A subject kit can further include, if desired, one or more of various conventional components, such as, for example, containers with one or more buffers, detection reagents or antibodies. Printed instructions, either as inserts or as labels, indicating quantities of the components to be used and guidelines for their use, can also be included in the kit. In the present disclosure it should be understood that the specified materials and conditions are important in practicing the invention but that unspecified materials and conditions are not excluded so long as they do not prevent the benefits of the invention from being realized. Exemplary embodiments of the diagnostic methods of the invention are described above in detail.

In a subject kit, the apoE detection reaction may be performed using an aqueous or solid substrate, where the kit may comprise reagents for use with several separation and detection platforms such as test strips. In many embodiments of the test strip kit, the test strip has bound thereto a first immobilized capture antibody that specifically binds the C-terminal portion of apoE and captures the full length apoE; a second immobilized capture antibody that binds and captures carboxyl-truncated apoE. In some embodiments, the kit further comprises a detection antibody, which is either directly or indirectly detectable, , and which binds and allows the quantification of the relative carboxyl-terminal truncated apoE levels. Kits may also include components for conducting western blots (e.g., pre-made gels, membranes, transfer systems, etc.); components for carrying out ELISAs (e.g., 96-well plates); components for carrying out immunoprecipitation (e.g. protein A); columns, especially spin columns, for affinity or size separation of carboxyl-truncated apoE from full length apoE (e.g. gel filtration columns, antibody columns, size exclusion columns, membrane cut-off spin columns etc.).

Subject kits may also contain a control full-length apoE/carboxyl-truncated apoE dilution series, where the dilution series represents a range of appropriate standards with which a user of the kit can compare their results and estimate-the level of carboxyl-truncated apoE in their sample. Such a dilution series may be a mixture of carboxyl-truncated apoE and full-length apoE, at, for example weight ratios of 0.02 (i.e. 2 μg of carboxyl-truncated apoE for every 100 μg of full-length apoE), 0.04, 0.06, 0.08, 0.10, 0.12, 0.14, 0.16, 0.18 and 2.0. Fluorescence, color, or autoradiological film development results may also be compared to a standard curves of fluorescence, color or film density provided by the kit.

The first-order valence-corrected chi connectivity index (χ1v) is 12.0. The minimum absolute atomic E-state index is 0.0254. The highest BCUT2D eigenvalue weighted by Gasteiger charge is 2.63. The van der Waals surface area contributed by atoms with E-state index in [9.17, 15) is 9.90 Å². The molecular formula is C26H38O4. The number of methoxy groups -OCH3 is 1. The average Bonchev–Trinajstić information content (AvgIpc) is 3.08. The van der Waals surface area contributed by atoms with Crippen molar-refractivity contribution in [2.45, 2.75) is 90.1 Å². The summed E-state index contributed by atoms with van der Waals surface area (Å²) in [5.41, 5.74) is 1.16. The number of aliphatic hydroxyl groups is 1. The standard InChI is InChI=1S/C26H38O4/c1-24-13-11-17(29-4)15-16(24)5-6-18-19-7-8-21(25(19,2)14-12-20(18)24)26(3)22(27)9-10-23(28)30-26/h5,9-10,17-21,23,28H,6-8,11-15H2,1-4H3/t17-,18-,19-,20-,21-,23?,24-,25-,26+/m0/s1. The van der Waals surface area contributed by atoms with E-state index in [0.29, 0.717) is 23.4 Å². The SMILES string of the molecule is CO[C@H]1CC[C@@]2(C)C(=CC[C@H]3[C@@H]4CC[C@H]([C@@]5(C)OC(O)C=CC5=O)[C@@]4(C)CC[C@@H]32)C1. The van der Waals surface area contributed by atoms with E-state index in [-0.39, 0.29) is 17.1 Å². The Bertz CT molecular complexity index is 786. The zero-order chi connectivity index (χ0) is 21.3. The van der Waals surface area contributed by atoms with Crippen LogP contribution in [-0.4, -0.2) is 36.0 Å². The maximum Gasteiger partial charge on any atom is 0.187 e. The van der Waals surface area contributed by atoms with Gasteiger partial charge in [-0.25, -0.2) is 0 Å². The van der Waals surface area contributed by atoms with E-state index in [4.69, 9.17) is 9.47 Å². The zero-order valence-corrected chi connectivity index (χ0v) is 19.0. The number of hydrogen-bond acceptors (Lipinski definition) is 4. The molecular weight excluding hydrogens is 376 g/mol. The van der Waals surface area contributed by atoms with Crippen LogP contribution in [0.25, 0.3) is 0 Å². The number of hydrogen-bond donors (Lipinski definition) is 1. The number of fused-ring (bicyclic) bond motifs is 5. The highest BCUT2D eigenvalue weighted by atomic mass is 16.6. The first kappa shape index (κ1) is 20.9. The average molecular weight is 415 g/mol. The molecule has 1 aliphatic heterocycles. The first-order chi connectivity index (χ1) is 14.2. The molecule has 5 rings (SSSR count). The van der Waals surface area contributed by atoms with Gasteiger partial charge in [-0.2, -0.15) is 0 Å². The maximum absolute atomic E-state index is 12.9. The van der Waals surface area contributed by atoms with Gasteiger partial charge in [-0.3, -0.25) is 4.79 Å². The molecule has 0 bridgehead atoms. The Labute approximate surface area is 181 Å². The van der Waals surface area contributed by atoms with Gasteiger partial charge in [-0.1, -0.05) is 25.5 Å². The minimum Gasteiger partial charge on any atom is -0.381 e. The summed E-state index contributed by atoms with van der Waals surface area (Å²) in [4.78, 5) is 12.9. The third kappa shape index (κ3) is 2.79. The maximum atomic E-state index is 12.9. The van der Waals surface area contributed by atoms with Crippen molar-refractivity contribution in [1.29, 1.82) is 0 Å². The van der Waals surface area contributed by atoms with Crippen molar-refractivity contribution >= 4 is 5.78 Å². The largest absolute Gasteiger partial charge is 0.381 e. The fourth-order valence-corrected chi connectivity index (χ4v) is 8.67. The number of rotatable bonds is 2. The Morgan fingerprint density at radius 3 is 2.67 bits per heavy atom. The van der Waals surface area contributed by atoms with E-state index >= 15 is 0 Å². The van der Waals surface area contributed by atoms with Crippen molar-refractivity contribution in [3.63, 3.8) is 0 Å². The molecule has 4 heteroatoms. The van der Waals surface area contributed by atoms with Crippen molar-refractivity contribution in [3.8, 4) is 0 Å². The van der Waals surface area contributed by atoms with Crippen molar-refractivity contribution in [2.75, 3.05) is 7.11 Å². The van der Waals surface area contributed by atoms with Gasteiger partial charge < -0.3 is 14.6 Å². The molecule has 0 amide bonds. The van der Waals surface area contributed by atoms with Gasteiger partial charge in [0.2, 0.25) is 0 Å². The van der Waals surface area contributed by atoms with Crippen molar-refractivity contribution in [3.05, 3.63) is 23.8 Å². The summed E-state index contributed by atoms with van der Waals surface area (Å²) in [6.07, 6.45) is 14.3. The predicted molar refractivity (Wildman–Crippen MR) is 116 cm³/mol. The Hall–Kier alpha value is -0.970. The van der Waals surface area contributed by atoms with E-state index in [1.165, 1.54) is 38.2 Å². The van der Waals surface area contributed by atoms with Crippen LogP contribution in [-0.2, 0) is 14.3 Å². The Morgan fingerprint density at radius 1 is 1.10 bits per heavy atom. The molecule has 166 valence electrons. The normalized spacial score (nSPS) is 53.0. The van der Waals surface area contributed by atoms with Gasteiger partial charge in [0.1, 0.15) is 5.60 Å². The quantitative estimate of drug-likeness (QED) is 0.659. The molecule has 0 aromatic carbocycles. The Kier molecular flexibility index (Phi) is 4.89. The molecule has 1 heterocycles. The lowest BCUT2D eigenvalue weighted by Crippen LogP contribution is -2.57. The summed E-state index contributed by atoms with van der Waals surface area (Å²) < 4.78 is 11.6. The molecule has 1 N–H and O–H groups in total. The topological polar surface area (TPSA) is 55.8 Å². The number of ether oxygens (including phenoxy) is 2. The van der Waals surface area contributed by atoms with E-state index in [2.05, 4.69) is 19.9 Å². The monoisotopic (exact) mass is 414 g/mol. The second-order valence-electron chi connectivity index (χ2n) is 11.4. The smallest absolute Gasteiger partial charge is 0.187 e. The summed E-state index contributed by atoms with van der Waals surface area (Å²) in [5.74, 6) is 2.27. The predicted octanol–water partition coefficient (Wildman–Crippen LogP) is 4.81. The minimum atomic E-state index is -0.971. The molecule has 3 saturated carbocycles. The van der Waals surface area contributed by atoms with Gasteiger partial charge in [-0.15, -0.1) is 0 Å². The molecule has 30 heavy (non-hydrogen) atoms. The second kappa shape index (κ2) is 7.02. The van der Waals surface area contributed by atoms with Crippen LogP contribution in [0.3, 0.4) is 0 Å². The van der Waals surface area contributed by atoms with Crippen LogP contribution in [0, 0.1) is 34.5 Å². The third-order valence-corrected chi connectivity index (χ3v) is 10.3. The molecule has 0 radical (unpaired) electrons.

EXAMPLES

The following examples are put forth so as to provide those of ordinary skill in the art with a complete disclosure and description of how to make and use the present invention, and are not intended to limit the scope of what the inventors regard as their invention nor are they intended to represent that the experiments below are all or the only experiments performed. Efforts have been made to ensure accuracy with respect to numbers used (e.g. amounts, temperature, etc.) but some experimental errors and deviations should be accounted for. Unless indicated otherwise, parts are parts by weight, molecular weight is weight average molecular weight, temperature is in degrees Centigrade, and pressure is at or near atmospheric. Standard abbreviations may be used, e.g., bp, base pair(s); kb, kilobase(s); pl, picoliter(s); s, second(s); min, minute(s); hr, hour(s); and the like.

Example 1 Characterization of Carboxyl-Terminal Truncated apoE Expression Levels

Methods and Materials

Protein-A agarose was from Boehringer Mannheim. Recombinant human apoE3, apoE4, apoE3(Δ277-299), or apoE4(Δ277-299) were expressed in E. coli and purified using established techniques. Polyclonal anti-human apoE antibody was from Calbiochem. Anti-apoE-carboxyl-terminal antibody (amino acids 277-299) was obtained by passing the polyclonal anti-apoE antibody for three times through a Sepharose CL-4B column that was coupled with a mixture of apoE3(Δ277-299) and apoE4(A277-299). The unbound fraction was used as anti-apoE-carboxyl-terminal antibody. Complete removal of antibodies against apoE-amino terminal portion (amino acids 1-271) was confirmed by western blotting on full-length apoE and apoE(Δ277-299).